Liesl Schwabe interviews Edwidge Danticat for NPR.
Edwidge Danticat’s Claire of the Sea Light follows an intrepid little girl on what will prove to be one of the most important and heartbreaking nights of her life.
The language in this book is so beautiful and the shifts from English to Creole are so fluid. You grew up speaking French in school and Creole at home, and then, after your family moved to New York, English. When imagining the lives and feelings of your characters, what language do you think in?
I think mostly in English and in Creole. There’s a constant flow of translation going on in my head. I hear the characters in whatever language they’re speaking—mostly Creole and sometimes also French—and I’m like the scribe in the corner taking notes. You are trained to do this in a family like mine, in which the language you speak depends on whom you’re talking to. My daughters are four and eight years old and they sometimes take on these different accents; without realizing they’re doing it, they echo the voices of the adults. I feel like when I’m writing, I’m doing a version of that.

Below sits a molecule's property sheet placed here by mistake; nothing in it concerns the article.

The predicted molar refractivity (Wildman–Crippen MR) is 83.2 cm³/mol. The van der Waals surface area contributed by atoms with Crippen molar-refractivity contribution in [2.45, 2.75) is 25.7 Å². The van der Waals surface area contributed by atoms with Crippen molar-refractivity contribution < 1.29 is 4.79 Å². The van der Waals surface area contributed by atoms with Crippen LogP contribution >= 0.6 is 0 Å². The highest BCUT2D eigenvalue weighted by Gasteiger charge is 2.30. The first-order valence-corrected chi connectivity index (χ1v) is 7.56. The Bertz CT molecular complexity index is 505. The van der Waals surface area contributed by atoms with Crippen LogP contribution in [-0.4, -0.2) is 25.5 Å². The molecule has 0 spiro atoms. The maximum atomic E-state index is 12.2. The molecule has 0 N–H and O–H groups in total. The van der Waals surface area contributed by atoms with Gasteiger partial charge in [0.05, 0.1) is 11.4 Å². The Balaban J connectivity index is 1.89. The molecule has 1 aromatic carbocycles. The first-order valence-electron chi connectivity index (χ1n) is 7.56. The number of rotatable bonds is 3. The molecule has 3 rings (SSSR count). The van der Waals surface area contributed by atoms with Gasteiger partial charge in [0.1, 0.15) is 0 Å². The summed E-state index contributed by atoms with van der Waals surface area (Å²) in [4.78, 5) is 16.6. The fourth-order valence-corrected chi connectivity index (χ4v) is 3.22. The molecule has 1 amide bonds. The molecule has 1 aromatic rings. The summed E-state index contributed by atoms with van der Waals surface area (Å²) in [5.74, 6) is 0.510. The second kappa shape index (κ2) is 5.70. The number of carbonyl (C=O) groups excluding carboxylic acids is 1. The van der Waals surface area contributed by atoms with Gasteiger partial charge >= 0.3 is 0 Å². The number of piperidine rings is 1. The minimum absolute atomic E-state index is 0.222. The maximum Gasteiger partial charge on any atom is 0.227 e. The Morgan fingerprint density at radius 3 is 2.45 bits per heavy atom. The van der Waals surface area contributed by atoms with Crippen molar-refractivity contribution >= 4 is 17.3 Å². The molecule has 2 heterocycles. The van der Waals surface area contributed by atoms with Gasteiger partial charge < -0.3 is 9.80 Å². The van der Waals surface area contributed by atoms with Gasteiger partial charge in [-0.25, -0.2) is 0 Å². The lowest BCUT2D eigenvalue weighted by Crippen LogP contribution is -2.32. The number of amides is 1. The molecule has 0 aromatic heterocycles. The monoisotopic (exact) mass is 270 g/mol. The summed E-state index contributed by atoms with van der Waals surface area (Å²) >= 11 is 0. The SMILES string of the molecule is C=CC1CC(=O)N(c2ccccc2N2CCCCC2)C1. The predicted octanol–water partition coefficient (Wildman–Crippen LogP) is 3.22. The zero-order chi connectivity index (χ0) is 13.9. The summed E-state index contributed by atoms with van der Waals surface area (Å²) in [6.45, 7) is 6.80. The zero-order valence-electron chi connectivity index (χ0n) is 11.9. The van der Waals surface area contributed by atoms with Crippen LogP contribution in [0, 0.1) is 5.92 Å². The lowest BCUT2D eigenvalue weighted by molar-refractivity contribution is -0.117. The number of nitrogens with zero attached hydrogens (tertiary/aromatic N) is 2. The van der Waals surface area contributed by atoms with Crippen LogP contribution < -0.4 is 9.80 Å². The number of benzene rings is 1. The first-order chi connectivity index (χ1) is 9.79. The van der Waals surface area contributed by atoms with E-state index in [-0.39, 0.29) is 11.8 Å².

Much of this book—both Claire’s own story and the story of the town in which she lives—unfolds in reverse, moving from Claire’s seventh birthday to her sixth to her fifth, for example. How much do you know about the structure of the book before you start writing and how much of it takes shape as you go?
I am sometimes an overplanner, but I love it when a book surprises me. This book really surprised me. Everything happens in one evening, and we keep circling back to that evening. Initially I wanted to write a book that was like a radio show, in which each chapter was an episode of that show. But it grew into a lot more—into the story of this little town and some very special people in it.
How often do you return to Haiti these days? How do these visits impact the Haiti portrayed in your fiction?
I still have a lot of family in Haiti so I return quite a bit. I don’t go seeking stories, but, like everything you love very deeply, the stories find you.
Your first book, Breath, Eyes, Memory, was published almost 20 years ago and you’ve been so prolific ever since. How has your understanding of your own writing evolved?
I hope that my writing has gotten a lot more nuanced. Things seemed more black and white to me when I was younger. Now I feel I can take smaller stories and really explore them from within. At least I want to keep trying to do that.